Moonfleet (1955 film)

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Moonfleet
Moonfleet poster.jpg
Directed by Fritz Lang
Produced by John Houseman
Written by Jan Lustig (de)
Margaret Fitts
Based on Moonfleet
1898 novel
by J. Meade Falkner
Starring Stewart Granger
George Sanders
Joan Greenwood
Viveca Lindfors
Music by Vicente Gómez
Miklós Rózsa
Cinematography Robert H. Planck
Edited by Albert Akst
Distributed by MGM
Release date
  • June 24, 1955 (1955-06-24) (U.S.)

1960 (France)
Running time
87 minutes
Language English
Budget $1,955,000[1]
Box office $1,574,000[1]

Moonfleet is a 1955 Eastman Color film filmed in CinemaScope directed by Fritz Lang which was inspired by the novel Moonfleet by J. Meade Falkner,[2] although significant alterations were made in the characters and plot.

Plot summary[edit]

A gothic melodrama set in England during the eighteenth century, the film is about John Mohune, a young orphan, played by Jon Whiteley, who is sent to the Dorset village of Moonfleet to stay with his mother's former lover, Jeremy Fox. Fox, played by Stewart Granger, is a morally ambiguous character, an elegant gentleman intimately involved with smugglers.[3] On the run from the law, Mohune and Fox must decipher a coded message in their pursuit of a fabulous diamond hidden long ago.

Cast[edit]

Production[edit]

MGM bought the film rights to the novel in 1951 and announced Stewart Granger as the star immediately.[4] Jan Lustig (de) wrote the first script and John Houseman produced.[5]

Director Fritz Lang said the story "calls for mood, for atmosphere. The smugglers work in the dark, on hazy days. I plan to light my principals just as you would in a play, dropping shadows on the sides of the stage to concentrate on the main action and the players involved in it."[6]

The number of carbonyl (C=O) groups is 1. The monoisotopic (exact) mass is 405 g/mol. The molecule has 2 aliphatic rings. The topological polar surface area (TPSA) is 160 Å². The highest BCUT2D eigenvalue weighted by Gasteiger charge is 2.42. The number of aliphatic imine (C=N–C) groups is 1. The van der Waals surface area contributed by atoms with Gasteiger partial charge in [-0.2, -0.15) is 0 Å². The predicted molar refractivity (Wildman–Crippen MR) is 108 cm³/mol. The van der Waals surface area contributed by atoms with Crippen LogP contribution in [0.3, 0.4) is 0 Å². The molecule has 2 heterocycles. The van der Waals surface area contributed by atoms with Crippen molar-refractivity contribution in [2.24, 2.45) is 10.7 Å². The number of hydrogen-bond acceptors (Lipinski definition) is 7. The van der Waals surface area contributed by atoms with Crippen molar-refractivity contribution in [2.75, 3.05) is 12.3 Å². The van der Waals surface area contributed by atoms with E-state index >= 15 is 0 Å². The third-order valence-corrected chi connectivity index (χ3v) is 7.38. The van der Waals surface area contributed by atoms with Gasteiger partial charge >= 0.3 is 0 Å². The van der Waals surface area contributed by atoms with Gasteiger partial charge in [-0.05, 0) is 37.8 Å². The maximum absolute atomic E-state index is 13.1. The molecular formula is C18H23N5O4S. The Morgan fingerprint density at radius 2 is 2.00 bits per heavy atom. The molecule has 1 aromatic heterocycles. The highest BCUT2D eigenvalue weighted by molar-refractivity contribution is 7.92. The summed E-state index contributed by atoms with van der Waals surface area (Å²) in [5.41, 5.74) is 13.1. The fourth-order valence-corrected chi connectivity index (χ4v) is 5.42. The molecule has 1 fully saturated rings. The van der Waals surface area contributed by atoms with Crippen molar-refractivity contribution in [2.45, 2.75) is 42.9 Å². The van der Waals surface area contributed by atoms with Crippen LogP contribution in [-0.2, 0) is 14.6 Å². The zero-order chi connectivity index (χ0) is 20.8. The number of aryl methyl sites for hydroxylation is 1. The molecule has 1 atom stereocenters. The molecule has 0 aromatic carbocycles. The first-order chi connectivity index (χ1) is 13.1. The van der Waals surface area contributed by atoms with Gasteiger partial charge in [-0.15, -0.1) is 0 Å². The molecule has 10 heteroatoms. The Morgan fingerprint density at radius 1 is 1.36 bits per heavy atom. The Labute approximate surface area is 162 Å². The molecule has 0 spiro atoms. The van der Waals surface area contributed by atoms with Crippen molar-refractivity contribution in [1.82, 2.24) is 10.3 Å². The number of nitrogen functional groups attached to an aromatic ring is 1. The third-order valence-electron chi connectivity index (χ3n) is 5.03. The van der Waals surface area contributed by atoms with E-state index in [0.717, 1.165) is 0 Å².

The movie was shot almost entirely on the MGM backlot, augmented by a few shots of the California coast. During filming, James Dean visited the set; Stewart Granger said his manner was rude and dismissive.[7]

Granger later said "I hated working with Fritz Lang - he was a Kraut and it was a bloody awful film. I wanted to produce and act it in Cornwall and made them buy the book. MGM turned it into a big colour film. Moonfleet was not Lang's type of film - it is a romantic child's film. It wasn't a bad part."[8]

Reception[edit]

The film was a critical and financial failure on release. According to MGM records the movie earned $567,000 in the US and Canada and $1,007,000 overseas. It made a loss of $1,203,000.[1]

The film was released in France in 1960 and had 917,219 admissions.[9]

The prestigious French film publication Cahiers du Cinéma named Moonfleet as one of the 100 most essential films ever made, listing it at #32.

See also[edit]

References[edit]

  1. ^ a b c 'The Eddie Mannix Ledger’, Margaret Herrick Library, Center for Motion Picture Study, Los Angeles
  2. ^ Moonfleet at IMDB
  3. ^ Halliwell's Film Guide, 6th edition, 1987, p. 703
  4. ^ Hopper, H. (1951, Oct 20). Best seller story, 'moonfleet,' to be produced by metro in '52. Chicago Daily Tribune (1923-1963) Retrieved from http://search.proquest.com/docview/178171823
  5. ^ Schallert, E. (1954, May 06). Drama. Los Angeles Times (1923-Current File) Retrieved from http://search.proquest.com/docview/166625670
  6. ^ By, M. A. S. (1954, Sep 05). VIEWS ON THE SCREEN DIRECTED BY FRITZ LANG. New York Times (1923-Current File) Retrieved from http://search.proquest.com/docview/113093247
  7. ^ Bret Wood, 'Moonfleet' at Turner Classic Movies
  8. ^ Brian MacFarlane, An Autobiography of British Cinema, Methuen 1997 p 231
  9. ^ Box office information for Stewart Granger films in France at Box Office Story

External links[edit]